Piling on the inequities
Gross economic inequality is one of the biggest problems threatening China's stability, and an issue President Hu Jintao has taken up as a cornerstone of his administration.
(Fortune Magazine) -- Gross economic inequality is one of the biggest problems threatening China's stability, and an issue President Hu Jintao has taken up as a cornerstone of his administration. In major speeches and policy addresses he has called for the creation of a "harmonious society," signaling the central government's desire to reduce the gap between the wealthy Chinese elite and the working class, who have seen far fewer benefits from the country's torrid economic growth.
But wealth redistribution has been slow, and anger has been welling - the latest national outrage rising in June after police freed several hundred children and adults who were found working in slave-like conditions at more than a dozen brick kilns and factories in Shanxi and Henan provinces, including the one above.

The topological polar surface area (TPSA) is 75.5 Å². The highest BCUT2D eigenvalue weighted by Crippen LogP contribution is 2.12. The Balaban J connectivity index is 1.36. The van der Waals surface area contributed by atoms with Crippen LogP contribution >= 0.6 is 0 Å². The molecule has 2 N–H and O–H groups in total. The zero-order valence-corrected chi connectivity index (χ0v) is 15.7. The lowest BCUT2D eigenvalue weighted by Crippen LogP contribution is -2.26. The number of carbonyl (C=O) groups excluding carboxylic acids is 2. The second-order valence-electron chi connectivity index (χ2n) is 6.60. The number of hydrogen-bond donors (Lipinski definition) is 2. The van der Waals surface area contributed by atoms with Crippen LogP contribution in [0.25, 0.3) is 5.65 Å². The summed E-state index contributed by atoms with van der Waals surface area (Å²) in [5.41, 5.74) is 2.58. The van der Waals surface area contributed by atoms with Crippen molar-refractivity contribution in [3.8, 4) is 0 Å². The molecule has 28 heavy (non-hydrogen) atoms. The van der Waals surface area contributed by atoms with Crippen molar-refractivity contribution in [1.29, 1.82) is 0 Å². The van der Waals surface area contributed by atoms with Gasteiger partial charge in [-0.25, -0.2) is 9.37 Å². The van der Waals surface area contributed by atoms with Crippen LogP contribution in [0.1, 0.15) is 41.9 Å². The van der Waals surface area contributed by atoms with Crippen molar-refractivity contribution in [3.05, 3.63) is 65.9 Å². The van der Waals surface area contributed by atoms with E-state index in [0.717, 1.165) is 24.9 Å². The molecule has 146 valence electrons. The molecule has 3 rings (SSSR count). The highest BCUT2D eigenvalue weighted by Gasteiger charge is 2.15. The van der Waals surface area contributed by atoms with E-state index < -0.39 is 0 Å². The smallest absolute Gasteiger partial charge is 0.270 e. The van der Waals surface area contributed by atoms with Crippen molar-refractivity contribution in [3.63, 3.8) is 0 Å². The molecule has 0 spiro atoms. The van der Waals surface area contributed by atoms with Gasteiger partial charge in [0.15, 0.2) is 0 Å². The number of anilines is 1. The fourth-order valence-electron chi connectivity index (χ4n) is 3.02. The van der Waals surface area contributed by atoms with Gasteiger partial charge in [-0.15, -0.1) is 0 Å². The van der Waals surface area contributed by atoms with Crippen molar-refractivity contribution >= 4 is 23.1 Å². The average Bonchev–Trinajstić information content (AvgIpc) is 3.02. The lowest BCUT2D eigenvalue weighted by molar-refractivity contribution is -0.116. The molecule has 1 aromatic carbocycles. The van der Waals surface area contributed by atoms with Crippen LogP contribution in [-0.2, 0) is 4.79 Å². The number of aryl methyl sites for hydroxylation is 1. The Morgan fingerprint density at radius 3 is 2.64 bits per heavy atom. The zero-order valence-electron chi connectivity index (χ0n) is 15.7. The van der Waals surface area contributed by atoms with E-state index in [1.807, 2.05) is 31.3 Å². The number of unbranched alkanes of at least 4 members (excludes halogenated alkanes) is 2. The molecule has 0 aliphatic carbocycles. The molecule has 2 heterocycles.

Internet campaigns by parents looking for their missing or abducted children sparked feisty media reports, prompting Beijing to order raids on the kilns, which were operating with the protection of local officials. Laborers had been lured from train and bus stations with the promise of good pay and working conditions, but instead were beaten, poorly fed, underpaid and forcibly kept from leaving.
Government officials then ordered a nationwide, two-month crackdown on illegal labor practices. Legislators also approved a law in late June revising standards for labor contracts, use of temporary workers, and severance pay. With the upcoming 17th Party Congress this fall, the twice-a-decade event that sets China's national policy agenda and chooses the Communist Party's top leadership, Hu and Premier Wen Jiabao must surely be hoping the slave-labor scandal passes quickly.
From the July 23, 2007 issue